Utopian Society Thinkers James Hilton Part 2
About the famous utopian thinker and writer James Hilton and history of his planned utopia Shangri-La.
JAMES HILTON (1900-1954)
His Utopia: SHANGRI-LA
Shangri-La is a Buddhist lamasery on a high Tibetan plateau surrounded by mountains. It has central heating, plumbing, a grand piano, a file of the London Times, and a library--all brought by European members of the lamasery. It also has a superb collection of Chinese art, a lotus pool, and Oriental gardens.
The High Lama was once a Capuchin friar named Father Perrault. More than 200 years before the story opens, he found the monastery, became enchanted with it, and decided to stay. Many of the other lamas are also from outside Tibet, travelers who have lost their way in the mountains and have been made welcome by the High Lama. He welcomes newcomers because he believes that a catastrophic war is coming, and hopes to preserve the fragile achievements of civilization--physical and mental--in isolated Shangri-La.
Once arrived, the lamas-to-be spend five years leading a regular life in order to become accustomed to the altitude and to lose their regrets for past lives and loves. Then they begin the ageretarding process by ingesting the tangatse berry (a native herb), doing yoga, and deep-breathing the air. The results of all this last 40 years or more, so a 70-year-old might look 35, providing he or she does not leave the area. (If the oldster does leave, wrinkles and aches and pains will appear within weeks.) At the age of 100 or there-abouts, the inhabitants become old in appearance--but not in mind--and enter the real lamahood, thereafter devoting themselves to contemplation, research, and the pursuit of wisdom.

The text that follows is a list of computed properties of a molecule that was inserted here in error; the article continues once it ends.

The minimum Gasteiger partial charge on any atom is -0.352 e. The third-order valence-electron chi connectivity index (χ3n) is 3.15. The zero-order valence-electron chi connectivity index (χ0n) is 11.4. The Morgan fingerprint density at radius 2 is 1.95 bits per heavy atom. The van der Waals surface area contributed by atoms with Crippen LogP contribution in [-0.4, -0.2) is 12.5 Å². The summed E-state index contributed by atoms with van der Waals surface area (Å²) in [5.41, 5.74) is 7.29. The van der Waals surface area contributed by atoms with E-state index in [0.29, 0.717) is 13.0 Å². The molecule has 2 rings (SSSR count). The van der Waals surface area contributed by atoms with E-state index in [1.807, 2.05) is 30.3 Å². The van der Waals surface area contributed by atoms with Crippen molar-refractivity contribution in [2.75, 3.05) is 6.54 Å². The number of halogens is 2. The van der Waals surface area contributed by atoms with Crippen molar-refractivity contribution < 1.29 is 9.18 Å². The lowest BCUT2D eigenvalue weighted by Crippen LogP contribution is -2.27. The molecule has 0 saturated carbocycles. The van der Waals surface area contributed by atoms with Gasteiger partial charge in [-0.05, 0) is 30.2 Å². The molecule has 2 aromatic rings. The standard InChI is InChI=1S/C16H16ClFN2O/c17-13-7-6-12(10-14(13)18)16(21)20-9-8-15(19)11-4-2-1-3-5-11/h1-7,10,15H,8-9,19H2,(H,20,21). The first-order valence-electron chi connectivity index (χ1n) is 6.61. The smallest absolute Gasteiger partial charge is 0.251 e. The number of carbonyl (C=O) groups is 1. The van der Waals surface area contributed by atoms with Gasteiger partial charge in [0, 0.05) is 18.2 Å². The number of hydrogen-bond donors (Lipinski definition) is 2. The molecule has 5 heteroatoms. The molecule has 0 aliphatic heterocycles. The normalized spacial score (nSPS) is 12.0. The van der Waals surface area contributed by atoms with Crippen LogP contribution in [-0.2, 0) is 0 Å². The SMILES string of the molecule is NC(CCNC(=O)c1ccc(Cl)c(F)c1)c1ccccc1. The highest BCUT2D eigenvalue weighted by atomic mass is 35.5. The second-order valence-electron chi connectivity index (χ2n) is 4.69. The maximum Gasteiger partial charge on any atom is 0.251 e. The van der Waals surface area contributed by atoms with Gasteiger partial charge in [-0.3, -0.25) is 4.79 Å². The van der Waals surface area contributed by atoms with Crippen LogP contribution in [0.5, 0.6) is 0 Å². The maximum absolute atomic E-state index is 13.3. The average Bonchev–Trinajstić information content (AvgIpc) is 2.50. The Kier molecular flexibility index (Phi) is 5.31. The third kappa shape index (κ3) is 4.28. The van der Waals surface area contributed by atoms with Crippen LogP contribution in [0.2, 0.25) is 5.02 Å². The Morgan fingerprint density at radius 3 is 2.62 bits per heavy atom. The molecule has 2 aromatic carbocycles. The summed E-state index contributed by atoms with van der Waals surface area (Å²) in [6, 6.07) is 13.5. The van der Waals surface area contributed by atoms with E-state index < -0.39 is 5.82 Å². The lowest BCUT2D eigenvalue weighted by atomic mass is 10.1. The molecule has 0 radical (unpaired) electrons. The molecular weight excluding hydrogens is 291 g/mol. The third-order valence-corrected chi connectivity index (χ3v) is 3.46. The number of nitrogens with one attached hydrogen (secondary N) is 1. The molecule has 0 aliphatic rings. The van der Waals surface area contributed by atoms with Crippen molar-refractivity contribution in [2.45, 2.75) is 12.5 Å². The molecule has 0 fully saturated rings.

In a tropical valley below the lamasery live 1,000 people of Tibetan-Chinese ancestry, who are under the control of the lamas. Since the lamas' main philosophy is the avoidance of excess, they rule with moderate strictness and expect only moderate obedience from the people. Crime is rare because all the people have enough of the necessities of life; and because good manners prevail. The people are relatively chaste, honest, and sober--and very happy.
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